From Dr. Paul Christo, a board member of the American Academy of Pain Management:
“We live in an increasingly connected world. Smartphones allow us to stay constantly in touch with friends and family, up-to-date on the latest news, constantly checking in on social media, and for some of us, connected to work 24/7. According to the Pew Research Center, 64% of Americans now own a smartphone, which is up from 35% from 2011.
“This constant connectivity has a cost. “Text neck,” a repetitive strain injury is becoming more common. Hunching over the smart phone screen can lead to muscle pain in the neck and shoulders, and sometimes the lower back.
“Research has shown that the weight placed on the neck from tilting it forward at a 60 degree angle is equivalent to carrying an 8 year old around your neck for hours each day.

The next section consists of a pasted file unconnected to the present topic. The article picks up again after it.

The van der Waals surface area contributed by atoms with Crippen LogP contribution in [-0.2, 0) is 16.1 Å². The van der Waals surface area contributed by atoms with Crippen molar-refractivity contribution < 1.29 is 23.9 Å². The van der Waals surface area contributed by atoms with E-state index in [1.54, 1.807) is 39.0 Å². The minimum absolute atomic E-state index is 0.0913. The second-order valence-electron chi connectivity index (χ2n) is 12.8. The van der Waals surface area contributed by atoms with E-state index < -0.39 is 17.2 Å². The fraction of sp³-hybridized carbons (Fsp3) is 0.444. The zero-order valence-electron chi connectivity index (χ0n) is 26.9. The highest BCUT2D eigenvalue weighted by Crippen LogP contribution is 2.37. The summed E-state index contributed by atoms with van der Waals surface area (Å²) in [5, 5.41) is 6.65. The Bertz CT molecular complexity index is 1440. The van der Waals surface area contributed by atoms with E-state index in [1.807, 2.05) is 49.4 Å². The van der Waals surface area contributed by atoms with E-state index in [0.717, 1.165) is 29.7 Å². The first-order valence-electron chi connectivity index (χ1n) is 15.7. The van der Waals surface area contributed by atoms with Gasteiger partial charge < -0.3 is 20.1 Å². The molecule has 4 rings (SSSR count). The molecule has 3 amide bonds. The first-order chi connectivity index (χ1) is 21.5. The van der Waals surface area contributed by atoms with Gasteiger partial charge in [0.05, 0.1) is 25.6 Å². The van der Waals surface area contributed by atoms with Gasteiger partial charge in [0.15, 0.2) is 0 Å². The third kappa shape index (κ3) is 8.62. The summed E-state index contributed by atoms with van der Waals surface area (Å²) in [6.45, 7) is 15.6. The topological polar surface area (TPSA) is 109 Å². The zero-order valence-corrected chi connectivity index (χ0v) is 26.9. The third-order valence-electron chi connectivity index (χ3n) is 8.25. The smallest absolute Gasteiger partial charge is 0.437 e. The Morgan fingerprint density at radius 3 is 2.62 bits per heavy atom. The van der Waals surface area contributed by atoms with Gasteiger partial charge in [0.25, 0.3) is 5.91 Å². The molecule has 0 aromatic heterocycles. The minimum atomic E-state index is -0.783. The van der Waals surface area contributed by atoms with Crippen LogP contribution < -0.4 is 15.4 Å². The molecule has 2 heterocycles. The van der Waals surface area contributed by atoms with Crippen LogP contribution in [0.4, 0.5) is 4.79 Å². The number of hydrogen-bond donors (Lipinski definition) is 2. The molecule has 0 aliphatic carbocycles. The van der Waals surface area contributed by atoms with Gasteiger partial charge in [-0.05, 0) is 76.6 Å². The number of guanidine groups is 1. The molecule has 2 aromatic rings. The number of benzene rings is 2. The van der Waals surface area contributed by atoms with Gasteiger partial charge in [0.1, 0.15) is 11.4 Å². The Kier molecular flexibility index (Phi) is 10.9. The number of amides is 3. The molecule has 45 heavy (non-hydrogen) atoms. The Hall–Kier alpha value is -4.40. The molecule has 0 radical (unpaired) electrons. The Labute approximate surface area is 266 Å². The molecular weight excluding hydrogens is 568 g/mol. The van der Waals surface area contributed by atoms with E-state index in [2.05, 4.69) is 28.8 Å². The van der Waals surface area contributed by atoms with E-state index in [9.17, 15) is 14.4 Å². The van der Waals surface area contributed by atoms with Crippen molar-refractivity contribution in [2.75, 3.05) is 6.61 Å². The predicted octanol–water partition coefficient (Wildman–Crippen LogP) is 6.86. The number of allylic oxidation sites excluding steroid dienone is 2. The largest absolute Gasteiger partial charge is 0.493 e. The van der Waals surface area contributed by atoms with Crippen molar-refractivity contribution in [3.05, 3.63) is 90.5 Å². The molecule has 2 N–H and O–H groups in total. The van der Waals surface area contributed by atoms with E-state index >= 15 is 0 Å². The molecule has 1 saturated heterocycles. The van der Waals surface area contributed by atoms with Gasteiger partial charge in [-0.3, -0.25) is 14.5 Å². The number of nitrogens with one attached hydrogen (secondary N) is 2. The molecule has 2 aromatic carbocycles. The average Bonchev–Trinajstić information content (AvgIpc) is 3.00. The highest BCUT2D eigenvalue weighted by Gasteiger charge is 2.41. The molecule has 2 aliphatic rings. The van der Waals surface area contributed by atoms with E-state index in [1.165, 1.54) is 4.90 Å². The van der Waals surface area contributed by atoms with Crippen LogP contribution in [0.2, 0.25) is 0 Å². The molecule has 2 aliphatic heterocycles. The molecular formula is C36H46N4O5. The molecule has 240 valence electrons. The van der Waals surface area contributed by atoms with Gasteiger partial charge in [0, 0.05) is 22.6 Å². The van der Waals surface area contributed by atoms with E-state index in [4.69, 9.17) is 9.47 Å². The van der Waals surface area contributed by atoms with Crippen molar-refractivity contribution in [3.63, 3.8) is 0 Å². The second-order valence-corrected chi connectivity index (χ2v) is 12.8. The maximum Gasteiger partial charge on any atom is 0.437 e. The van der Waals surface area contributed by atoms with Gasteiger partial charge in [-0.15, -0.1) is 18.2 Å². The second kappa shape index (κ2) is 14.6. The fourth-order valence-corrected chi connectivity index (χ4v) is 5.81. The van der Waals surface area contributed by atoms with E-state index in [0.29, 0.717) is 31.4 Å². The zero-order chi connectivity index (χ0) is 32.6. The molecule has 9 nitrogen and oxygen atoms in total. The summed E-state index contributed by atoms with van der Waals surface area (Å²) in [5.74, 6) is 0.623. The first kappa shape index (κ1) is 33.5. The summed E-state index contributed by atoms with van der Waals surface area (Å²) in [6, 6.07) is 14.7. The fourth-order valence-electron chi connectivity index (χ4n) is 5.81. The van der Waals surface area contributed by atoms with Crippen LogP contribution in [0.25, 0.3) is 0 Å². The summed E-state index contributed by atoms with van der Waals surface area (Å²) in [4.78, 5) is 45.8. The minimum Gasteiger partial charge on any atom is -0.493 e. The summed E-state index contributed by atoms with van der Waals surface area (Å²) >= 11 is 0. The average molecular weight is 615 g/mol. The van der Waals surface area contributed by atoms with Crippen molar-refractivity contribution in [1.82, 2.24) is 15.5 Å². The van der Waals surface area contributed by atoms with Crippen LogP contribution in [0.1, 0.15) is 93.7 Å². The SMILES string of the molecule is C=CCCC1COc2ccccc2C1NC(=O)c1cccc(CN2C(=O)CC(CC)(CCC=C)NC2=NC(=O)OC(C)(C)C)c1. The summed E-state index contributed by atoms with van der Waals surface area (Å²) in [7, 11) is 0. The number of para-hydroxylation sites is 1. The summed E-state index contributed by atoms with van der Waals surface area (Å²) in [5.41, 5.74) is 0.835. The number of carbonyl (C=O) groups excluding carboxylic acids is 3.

“Over time, this can lead to tears in the discs, herniated discs, or spinal stenosis (narrowing around the spinal cord or spinal nerves). These spinal changes, which are typically associated with aging, may becoming more common in younger people, including teens and even younger.
“Text neck occurs because of the posture we tend to use when we stare at our smartphones – looking down, dropping the head forward toward the chest, and rolling the shoulders forward – increases stress on the neck and can actually change the natural curvature of the spine over time.”